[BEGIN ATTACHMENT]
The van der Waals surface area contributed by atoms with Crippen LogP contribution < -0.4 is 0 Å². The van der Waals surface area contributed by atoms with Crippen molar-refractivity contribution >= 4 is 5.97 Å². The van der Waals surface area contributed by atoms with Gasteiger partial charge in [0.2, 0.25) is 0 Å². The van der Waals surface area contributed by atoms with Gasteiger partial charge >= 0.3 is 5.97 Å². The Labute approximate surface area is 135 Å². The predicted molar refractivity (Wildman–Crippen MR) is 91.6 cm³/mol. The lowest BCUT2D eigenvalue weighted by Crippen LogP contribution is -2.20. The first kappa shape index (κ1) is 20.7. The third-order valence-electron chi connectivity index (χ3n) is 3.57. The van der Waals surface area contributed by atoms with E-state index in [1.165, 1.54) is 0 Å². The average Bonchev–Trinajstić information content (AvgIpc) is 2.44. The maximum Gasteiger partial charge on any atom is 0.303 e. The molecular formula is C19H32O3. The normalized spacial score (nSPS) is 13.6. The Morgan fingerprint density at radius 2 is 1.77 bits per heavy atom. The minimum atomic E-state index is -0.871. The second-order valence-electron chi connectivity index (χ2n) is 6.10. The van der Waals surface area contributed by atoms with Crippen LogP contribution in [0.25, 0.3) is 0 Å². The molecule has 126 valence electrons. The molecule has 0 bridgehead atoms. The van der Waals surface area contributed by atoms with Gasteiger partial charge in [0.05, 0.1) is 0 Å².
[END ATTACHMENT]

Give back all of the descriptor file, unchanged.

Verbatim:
The van der Waals surface area contributed by atoms with Crippen LogP contribution < -0.4 is 0 Å². The van der Waals surface area contributed by atoms with Crippen molar-refractivity contribution >= 4 is 5.97 Å². The van der Waals surface area contributed by atoms with Gasteiger partial charge in [0.2, 0.25) is 0 Å². The van der Waals surface area contributed by atoms with Gasteiger partial charge >= 0.3 is 5.97 Å². The Labute approximate surface area is 135 Å². The predicted molar refractivity (Wildman–Crippen MR) is 91.6 cm³/mol. The lowest BCUT2D eigenvalue weighted by Crippen LogP contribution is -2.20. The first kappa shape index (κ1) is 20.7. The third-order valence-electron chi connectivity index (χ3n) is 3.57. The van der Waals surface area contributed by atoms with E-state index in [1.165, 1.54) is 0 Å². The average Bonchev–Trinajstić information content (AvgIpc) is 2.44. The maximum Gasteiger partial charge on any atom is 0.303 e. The molecular formula is C19H32O3. The normalized spacial score (nSPS) is 13.6. The Morgan fingerprint density at radius 2 is 1.77 bits per heavy atom. The minimum atomic E-state index is -0.871. The second-order valence-electron chi connectivity index (χ2n) is 6.10. The van der Waals surface area contributed by atoms with Crippen LogP contribution in [0.25, 0.3) is 0 Å². The molecule has 126 valence electrons. The molecule has 0 bridgehead atoms. The van der Waals surface area contributed by atoms with Gasteiger partial charge in [0.05, 0.1) is 0 Å².